The original church on the site of the Hagia Sophia is said to have been ordered to be built by Constantine I in 325 on the foundations of a pagan temple. His son, Constantius II, consecrated it in 360. It was damaged in 404 by a fire that erupted during a riot following the second banishment of St. John Chrysostom, then patriarch of Constantinople. It was rebuilt and enlarged by the Roman emperor Constans I. The restored building was rededicated in 415 by Theodosius II. The church was burned again in the Nika insurrection of January 532, a circumstance that gave Justinian I an opportunity to envision a splendid replacement.The structure now standing is essentially the 6th-century edifice, although an earthquake caused a partial collapse of the dome in 558 and restored 562 and there were two further partial collapses, after which it was rebuilt to a smaller scale and the whole church reinforced from the outside. It was restored again in the mid 14th century. For more than a millennium it was the Cathedral of the Ecumenical Patriarchate of Constantinople. It was looted in 1204 by the Venetians and the Crusaders on the Fourth Crusade.

    Although many scholars have studied Hagia Sophia over the year the building has never been completely documented. New discoveries may yet be made. In the 1990s, during emergency repairs on the dome, workers uncovered graffiti that had been scrawled by tenth-century repairmen, imploring God for protection as they worked from scaffolds 150 feet above the floor.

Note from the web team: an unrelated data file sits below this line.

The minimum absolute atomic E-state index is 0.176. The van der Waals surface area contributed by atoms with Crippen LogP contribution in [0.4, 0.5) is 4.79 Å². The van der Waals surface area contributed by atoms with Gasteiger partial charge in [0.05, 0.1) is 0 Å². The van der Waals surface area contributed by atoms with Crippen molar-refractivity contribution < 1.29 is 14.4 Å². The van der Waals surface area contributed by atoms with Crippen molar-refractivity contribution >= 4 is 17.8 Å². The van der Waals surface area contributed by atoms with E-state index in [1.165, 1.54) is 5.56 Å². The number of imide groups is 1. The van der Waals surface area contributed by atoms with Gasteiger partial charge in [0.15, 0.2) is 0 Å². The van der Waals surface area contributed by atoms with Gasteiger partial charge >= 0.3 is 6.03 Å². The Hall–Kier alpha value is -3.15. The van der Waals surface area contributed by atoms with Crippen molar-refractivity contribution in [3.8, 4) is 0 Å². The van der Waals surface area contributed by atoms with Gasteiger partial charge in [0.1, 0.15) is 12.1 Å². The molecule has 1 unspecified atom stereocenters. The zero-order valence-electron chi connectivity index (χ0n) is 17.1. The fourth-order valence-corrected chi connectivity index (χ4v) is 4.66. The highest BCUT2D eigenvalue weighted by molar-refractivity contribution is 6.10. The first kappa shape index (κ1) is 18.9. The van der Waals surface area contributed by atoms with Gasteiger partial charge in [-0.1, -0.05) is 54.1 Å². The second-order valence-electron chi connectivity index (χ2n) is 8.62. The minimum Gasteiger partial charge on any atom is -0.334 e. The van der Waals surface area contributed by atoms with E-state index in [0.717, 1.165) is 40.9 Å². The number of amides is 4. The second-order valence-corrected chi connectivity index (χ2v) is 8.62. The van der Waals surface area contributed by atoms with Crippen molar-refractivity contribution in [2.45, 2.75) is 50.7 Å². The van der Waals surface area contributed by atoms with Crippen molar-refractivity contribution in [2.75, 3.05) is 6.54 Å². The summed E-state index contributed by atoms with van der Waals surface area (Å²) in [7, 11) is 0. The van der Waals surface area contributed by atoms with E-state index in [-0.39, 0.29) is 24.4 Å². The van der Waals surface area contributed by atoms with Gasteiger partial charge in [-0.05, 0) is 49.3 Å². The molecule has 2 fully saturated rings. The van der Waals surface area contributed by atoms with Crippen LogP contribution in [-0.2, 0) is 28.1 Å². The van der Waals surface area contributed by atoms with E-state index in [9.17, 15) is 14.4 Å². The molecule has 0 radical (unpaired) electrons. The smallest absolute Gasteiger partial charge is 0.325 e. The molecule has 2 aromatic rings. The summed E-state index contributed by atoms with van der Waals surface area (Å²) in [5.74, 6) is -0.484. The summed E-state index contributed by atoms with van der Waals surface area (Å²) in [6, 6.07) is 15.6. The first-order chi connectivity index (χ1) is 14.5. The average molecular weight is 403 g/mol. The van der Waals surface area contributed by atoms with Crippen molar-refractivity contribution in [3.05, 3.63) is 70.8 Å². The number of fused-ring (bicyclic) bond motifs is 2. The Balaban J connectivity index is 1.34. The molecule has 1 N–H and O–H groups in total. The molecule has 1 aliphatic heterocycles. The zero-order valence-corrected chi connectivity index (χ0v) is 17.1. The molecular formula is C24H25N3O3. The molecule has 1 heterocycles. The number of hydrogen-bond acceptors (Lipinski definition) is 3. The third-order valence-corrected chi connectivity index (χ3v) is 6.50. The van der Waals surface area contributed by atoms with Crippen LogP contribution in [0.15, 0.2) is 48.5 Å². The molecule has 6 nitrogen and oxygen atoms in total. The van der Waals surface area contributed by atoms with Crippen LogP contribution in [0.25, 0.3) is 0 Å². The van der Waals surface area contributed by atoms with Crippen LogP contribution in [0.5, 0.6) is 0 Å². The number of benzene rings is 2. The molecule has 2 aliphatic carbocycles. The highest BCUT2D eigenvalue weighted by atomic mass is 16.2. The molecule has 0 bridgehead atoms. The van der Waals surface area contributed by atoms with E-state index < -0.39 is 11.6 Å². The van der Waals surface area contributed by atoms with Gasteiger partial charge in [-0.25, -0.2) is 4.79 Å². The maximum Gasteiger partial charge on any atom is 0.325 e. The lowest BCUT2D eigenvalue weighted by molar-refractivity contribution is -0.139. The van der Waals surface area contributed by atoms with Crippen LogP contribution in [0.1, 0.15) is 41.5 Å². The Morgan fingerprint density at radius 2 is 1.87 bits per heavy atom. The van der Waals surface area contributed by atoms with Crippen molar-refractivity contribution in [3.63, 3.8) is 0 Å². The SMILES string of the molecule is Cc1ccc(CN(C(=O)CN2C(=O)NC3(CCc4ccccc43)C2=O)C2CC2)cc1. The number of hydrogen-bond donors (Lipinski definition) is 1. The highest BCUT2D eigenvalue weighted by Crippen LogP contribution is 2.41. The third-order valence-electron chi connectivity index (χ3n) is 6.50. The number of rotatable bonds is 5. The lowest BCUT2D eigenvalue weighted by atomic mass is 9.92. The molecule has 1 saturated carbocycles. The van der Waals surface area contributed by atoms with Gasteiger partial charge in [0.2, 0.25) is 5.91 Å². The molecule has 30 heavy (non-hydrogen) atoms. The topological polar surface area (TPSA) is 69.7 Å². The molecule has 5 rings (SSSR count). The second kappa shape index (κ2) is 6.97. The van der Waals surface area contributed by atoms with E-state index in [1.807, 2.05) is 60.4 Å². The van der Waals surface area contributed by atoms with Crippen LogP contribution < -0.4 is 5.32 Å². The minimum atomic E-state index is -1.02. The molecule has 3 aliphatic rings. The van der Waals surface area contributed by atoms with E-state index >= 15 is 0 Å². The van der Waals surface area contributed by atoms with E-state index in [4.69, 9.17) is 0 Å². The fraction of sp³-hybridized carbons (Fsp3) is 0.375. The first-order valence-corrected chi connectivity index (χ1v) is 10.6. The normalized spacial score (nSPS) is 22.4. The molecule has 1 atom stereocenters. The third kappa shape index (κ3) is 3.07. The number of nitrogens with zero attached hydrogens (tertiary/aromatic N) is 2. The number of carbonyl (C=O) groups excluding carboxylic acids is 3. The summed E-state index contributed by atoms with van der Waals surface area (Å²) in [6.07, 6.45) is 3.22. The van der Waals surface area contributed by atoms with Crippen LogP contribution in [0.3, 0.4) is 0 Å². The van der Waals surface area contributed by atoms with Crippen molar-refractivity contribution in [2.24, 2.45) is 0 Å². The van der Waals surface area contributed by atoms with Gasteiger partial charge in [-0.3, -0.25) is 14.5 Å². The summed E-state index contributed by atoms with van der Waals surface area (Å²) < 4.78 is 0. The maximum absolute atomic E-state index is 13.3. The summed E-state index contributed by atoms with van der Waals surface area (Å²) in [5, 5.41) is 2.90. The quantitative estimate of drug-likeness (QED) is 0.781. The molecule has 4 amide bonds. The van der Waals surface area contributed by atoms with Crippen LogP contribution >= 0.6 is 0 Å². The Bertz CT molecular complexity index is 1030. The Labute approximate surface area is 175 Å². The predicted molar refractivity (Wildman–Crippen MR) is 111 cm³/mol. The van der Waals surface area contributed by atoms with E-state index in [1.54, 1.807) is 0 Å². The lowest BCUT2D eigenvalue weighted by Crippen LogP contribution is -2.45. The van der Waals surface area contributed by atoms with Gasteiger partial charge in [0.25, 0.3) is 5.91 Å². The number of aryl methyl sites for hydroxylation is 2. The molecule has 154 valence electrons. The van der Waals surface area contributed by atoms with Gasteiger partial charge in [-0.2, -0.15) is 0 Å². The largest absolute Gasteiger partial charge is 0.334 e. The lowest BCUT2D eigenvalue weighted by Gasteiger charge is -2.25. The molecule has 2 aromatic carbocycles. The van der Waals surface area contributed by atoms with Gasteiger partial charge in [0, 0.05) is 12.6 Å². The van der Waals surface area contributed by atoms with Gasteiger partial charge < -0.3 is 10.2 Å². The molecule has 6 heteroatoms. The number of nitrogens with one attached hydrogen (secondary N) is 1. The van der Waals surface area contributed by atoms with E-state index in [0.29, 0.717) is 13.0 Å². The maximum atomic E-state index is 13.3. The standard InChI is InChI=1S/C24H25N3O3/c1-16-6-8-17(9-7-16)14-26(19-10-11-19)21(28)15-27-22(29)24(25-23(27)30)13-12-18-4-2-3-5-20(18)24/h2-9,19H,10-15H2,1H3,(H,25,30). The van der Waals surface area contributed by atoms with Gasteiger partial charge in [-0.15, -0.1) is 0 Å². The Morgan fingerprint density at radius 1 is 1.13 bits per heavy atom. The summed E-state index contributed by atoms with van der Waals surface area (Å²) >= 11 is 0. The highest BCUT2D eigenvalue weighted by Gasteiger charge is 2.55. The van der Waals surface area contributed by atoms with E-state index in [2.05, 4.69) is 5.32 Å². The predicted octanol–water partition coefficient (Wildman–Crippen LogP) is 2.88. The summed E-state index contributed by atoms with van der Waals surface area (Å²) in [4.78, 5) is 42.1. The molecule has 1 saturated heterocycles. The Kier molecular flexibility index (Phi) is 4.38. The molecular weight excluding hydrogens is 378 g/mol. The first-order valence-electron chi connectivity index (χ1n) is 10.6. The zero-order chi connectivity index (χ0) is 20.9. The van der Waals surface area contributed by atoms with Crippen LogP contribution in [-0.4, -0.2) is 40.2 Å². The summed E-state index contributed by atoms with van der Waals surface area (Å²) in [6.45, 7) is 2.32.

Daunting work must be done for Hagia Sophia to survive for future centuries. Old buildings like Hagia Sophia are ignored until there’s an emergency. They’re put back together and then forgotten about until the next emergency. Meanwhile, there is a continual deterioration.
    Huge sections of ceiling are peeling and flaking, stained by water seepage and discolored by age and uneven exposure to light. Acres of stucco must be replaced. Windows must be repaired, new glass installed, warped frames replaced. Hundreds of marble panels, now grime-encrusted, must be cleaned. Irreplaceable mosaics must somehow be restored and protected.